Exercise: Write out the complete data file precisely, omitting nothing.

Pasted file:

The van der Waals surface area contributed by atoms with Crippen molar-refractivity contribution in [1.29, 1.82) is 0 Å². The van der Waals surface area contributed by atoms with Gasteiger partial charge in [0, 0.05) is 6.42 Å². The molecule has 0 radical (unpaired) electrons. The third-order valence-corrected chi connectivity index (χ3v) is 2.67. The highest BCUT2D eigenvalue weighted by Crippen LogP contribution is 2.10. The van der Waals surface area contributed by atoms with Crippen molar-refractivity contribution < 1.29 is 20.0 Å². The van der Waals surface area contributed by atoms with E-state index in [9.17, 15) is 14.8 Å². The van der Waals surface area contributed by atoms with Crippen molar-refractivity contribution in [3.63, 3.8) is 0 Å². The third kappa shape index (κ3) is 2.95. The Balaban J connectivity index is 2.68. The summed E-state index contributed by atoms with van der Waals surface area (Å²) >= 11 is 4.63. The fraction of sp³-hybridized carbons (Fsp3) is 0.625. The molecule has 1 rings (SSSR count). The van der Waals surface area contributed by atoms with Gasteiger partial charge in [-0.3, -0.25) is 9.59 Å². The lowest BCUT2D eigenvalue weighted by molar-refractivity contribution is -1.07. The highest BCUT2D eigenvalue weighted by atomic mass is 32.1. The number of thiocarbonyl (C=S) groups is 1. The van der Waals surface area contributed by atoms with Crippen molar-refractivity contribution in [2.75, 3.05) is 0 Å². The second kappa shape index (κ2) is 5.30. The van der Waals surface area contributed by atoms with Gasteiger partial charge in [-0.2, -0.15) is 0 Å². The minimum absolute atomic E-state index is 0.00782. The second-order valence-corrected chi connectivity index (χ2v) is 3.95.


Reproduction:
The van der Waals surface area contributed by atoms with Crippen molar-refractivity contribution in [1.29, 1.82) is 0 Å². The van der Waals surface area contributed by atoms with Gasteiger partial charge in [0, 0.05) is 6.42 Å². The molecule has 0 radical (unpaired) electrons. The third-order valence-corrected chi connectivity index (χ3v) is 2.67. The highest BCUT2D eigenvalue weighted by Crippen LogP contribution is 2.10. The van der Waals surface area contributed by atoms with Crippen molar-refractivity contribution < 1.29 is 20.0 Å². The van der Waals surface area contributed by atoms with E-state index in [9.17, 15) is 14.8 Å². The van der Waals surface area contributed by atoms with Crippen molar-refractivity contribution in [3.63, 3.8) is 0 Å². The third kappa shape index (κ3) is 2.95. The Balaban J connectivity index is 2.68. The summed E-state index contributed by atoms with van der Waals surface area (Å²) >= 11 is 4.63. The fraction of sp³-hybridized carbons (Fsp3) is 0.625. The molecule has 1 rings (SSSR count). The van der Waals surface area contributed by atoms with Gasteiger partial charge in [-0.3, -0.25) is 9.59 Å². The lowest BCUT2D eigenvalue weighted by molar-refractivity contribution is -1.07. The highest BCUT2D eigenvalue weighted by atomic mass is 32.1. The number of thiocarbonyl (C=S) groups is 1. The van der Waals surface area contributed by atoms with Crippen molar-refractivity contribution in [2.75, 3.05) is 0 Å². The second kappa shape index (κ2) is 5.30. The van der Waals surface area contributed by atoms with Gasteiger partial charge in [-0.2, -0.15) is 0 Å². The minimum absolute atomic E-state index is 0.00782. The second-order valence-corrected chi connectivity index (χ2v) is 3.95.